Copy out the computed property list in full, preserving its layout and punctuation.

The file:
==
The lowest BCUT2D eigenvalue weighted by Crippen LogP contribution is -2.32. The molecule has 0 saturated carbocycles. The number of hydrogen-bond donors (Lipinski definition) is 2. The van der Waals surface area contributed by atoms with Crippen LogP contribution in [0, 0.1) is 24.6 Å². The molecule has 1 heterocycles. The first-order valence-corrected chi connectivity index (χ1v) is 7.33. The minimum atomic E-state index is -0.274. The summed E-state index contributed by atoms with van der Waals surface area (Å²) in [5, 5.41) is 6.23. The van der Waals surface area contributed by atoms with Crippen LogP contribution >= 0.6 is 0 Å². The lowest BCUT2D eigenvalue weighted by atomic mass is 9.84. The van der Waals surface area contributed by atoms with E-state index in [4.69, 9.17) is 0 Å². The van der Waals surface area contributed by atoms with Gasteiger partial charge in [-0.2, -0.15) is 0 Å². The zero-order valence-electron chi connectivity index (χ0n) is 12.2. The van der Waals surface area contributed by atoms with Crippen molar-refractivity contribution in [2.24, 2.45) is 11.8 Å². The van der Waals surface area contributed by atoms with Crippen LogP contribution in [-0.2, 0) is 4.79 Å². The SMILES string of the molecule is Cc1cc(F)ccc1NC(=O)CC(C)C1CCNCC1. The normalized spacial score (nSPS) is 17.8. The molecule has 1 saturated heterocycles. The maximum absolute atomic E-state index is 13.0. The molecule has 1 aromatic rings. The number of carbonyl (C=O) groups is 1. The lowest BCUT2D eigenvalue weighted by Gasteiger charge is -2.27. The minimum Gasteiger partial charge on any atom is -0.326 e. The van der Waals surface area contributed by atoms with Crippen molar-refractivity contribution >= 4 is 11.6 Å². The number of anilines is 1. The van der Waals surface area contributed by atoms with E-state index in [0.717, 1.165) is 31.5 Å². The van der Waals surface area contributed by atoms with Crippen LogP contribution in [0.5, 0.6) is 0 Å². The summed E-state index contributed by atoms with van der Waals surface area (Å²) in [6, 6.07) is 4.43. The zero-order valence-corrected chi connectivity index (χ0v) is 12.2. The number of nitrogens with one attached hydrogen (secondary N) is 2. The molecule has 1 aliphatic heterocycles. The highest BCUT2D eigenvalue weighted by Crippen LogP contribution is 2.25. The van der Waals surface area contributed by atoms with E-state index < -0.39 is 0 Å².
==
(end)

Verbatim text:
The lowest BCUT2D eigenvalue weighted by Crippen LogP contribution is -2.32. The molecule has 0 saturated carbocycles. The number of hydrogen-bond donors (Lipinski definition) is 2. The van der Waals surface area contributed by atoms with Crippen LogP contribution in [0, 0.1) is 24.6 Å². The molecule has 1 heterocycles. The first-order valence-corrected chi connectivity index (χ1v) is 7.33. The minimum atomic E-state index is -0.274. The summed E-state index contributed by atoms with van der Waals surface area (Å²) in [5, 5.41) is 6.23. The van der Waals surface area contributed by atoms with Crippen LogP contribution >= 0.6 is 0 Å². The lowest BCUT2D eigenvalue weighted by atomic mass is 9.84. The van der Waals surface area contributed by atoms with E-state index in [4.69, 9.17) is 0 Å². The van der Waals surface area contributed by atoms with Gasteiger partial charge in [-0.2, -0.15) is 0 Å². The zero-order valence-electron chi connectivity index (χ0n) is 12.2. The van der Waals surface area contributed by atoms with Crippen molar-refractivity contribution in [2.24, 2.45) is 11.8 Å². The van der Waals surface area contributed by atoms with Crippen LogP contribution in [-0.2, 0) is 4.79 Å². The SMILES string of the molecule is Cc1cc(F)ccc1NC(=O)CC(C)C1CCNCC1. The normalized spacial score (nSPS) is 17.8. The molecule has 1 saturated heterocycles. The maximum absolute atomic E-state index is 13.0. The molecule has 1 aromatic rings. The number of carbonyl (C=O) groups is 1. The lowest BCUT2D eigenvalue weighted by Gasteiger charge is -2.27. The minimum Gasteiger partial charge on any atom is -0.326 e. The van der Waals surface area contributed by atoms with Crippen molar-refractivity contribution >= 4 is 11.6 Å². The number of anilines is 1. The van der Waals surface area contributed by atoms with E-state index in [0.717, 1.165) is 31.5 Å². The van der Waals surface area contributed by atoms with Crippen LogP contribution in [0.5, 0.6) is 0 Å². The summed E-state index contributed by atoms with van der Waals surface area (Å²) in [6, 6.07) is 4.43. The zero-order valence-corrected chi connectivity index (χ0v) is 12.2. The number of nitrogens with one attached hydrogen (secondary N) is 2. The molecule has 1 aliphatic heterocycles. The highest BCUT2D eigenvalue weighted by Crippen LogP contribution is 2.25. The van der Waals surface area contributed by atoms with E-state index < -0.39 is 0 Å².